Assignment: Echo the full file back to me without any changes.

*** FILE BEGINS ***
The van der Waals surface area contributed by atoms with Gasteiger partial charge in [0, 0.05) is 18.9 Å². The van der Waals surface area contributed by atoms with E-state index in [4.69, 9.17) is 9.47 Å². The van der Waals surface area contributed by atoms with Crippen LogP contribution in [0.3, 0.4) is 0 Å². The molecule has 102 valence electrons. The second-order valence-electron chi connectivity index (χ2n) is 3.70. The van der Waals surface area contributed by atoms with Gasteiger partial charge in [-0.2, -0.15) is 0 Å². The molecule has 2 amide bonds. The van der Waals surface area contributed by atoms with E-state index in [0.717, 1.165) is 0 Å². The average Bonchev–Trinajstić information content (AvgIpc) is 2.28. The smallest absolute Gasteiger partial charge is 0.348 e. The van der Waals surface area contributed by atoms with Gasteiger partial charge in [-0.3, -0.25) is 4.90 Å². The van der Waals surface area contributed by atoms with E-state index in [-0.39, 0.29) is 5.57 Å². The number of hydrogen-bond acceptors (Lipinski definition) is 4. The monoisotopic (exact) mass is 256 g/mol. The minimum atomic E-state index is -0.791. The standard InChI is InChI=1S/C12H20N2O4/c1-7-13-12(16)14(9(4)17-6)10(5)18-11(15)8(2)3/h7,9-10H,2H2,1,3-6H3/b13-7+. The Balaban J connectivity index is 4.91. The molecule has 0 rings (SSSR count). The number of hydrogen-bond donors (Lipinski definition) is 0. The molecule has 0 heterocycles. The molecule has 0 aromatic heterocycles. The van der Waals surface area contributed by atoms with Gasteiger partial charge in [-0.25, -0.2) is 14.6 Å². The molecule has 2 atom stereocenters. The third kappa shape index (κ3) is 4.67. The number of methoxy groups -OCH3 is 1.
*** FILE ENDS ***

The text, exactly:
The van der Waals surface area contributed by atoms with Gasteiger partial charge in [0, 0.05) is 18.9 Å². The van der Waals surface area contributed by atoms with E-state index in [4.69, 9.17) is 9.47 Å². The van der Waals surface area contributed by atoms with Crippen LogP contribution in [0.3, 0.4) is 0 Å². The molecule has 102 valence electrons. The second-order valence-electron chi connectivity index (χ2n) is 3.70. The van der Waals surface area contributed by atoms with Gasteiger partial charge in [-0.2, -0.15) is 0 Å². The molecule has 2 amide bonds. The van der Waals surface area contributed by atoms with E-state index in [0.717, 1.165) is 0 Å². The average Bonchev–Trinajstić information content (AvgIpc) is 2.28. The smallest absolute Gasteiger partial charge is 0.348 e. The van der Waals surface area contributed by atoms with Gasteiger partial charge in [-0.3, -0.25) is 4.90 Å². The van der Waals surface area contributed by atoms with E-state index in [-0.39, 0.29) is 5.57 Å². The number of hydrogen-bond acceptors (Lipinski definition) is 4. The monoisotopic (exact) mass is 256 g/mol. The minimum atomic E-state index is -0.791. The standard InChI is InChI=1S/C12H20N2O4/c1-7-13-12(16)14(9(4)17-6)10(5)18-11(15)8(2)3/h7,9-10H,2H2,1,3-6H3/b13-7+. The Balaban J connectivity index is 4.91. The molecule has 0 rings (SSSR count). The number of hydrogen-bond donors (Lipinski definition) is 0. The molecule has 0 heterocycles. The molecule has 0 aromatic heterocycles. The van der Waals surface area contributed by atoms with Gasteiger partial charge in [-0.25, -0.2) is 14.6 Å². The molecule has 2 atom stereocenters. The third kappa shape index (κ3) is 4.67. The number of methoxy groups -OCH3 is 1.